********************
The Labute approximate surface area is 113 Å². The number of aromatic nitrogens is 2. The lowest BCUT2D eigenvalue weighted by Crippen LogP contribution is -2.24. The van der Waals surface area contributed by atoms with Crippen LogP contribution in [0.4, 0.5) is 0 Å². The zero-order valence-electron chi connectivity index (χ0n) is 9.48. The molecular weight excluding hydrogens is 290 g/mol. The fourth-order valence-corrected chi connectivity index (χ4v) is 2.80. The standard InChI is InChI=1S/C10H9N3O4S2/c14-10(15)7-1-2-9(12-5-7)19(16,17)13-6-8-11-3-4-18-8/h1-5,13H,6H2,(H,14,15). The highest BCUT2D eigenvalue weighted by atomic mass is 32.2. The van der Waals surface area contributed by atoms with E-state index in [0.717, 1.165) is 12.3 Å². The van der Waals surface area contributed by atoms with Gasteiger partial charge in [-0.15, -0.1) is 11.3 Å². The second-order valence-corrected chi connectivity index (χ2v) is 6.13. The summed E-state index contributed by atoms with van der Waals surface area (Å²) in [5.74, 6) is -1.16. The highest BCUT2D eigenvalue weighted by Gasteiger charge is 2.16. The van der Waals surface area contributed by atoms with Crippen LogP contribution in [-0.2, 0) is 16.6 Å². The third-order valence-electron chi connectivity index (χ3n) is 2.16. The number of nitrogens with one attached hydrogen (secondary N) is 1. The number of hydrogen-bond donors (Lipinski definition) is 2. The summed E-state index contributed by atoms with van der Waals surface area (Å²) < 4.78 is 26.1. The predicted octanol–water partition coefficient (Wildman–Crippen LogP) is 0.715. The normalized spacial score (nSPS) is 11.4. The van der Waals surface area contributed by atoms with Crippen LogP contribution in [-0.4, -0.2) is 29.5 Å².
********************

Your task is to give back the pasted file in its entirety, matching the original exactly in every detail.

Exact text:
The Labute approximate surface area is 113 Å². The number of aromatic nitrogens is 2. The lowest BCUT2D eigenvalue weighted by Crippen LogP contribution is -2.24. The van der Waals surface area contributed by atoms with Crippen LogP contribution in [0.4, 0.5) is 0 Å². The zero-order valence-electron chi connectivity index (χ0n) is 9.48. The molecular weight excluding hydrogens is 290 g/mol. The fourth-order valence-corrected chi connectivity index (χ4v) is 2.80. The standard InChI is InChI=1S/C10H9N3O4S2/c14-10(15)7-1-2-9(12-5-7)19(16,17)13-6-8-11-3-4-18-8/h1-5,13H,6H2,(H,14,15). The highest BCUT2D eigenvalue weighted by atomic mass is 32.2. The van der Waals surface area contributed by atoms with E-state index in [0.717, 1.165) is 12.3 Å². The van der Waals surface area contributed by atoms with Gasteiger partial charge in [-0.15, -0.1) is 11.3 Å². The second-order valence-corrected chi connectivity index (χ2v) is 6.13. The summed E-state index contributed by atoms with van der Waals surface area (Å²) in [5.74, 6) is -1.16. The highest BCUT2D eigenvalue weighted by Gasteiger charge is 2.16. The van der Waals surface area contributed by atoms with Crippen LogP contribution in [-0.2, 0) is 16.6 Å². The third-order valence-electron chi connectivity index (χ3n) is 2.16. The number of nitrogens with one attached hydrogen (secondary N) is 1. The number of hydrogen-bond donors (Lipinski definition) is 2. The summed E-state index contributed by atoms with van der Waals surface area (Å²) < 4.78 is 26.1. The predicted octanol–water partition coefficient (Wildman–Crippen LogP) is 0.715. The normalized spacial score (nSPS) is 11.4. The van der Waals surface area contributed by atoms with Crippen LogP contribution in [-0.4, -0.2) is 29.5 Å².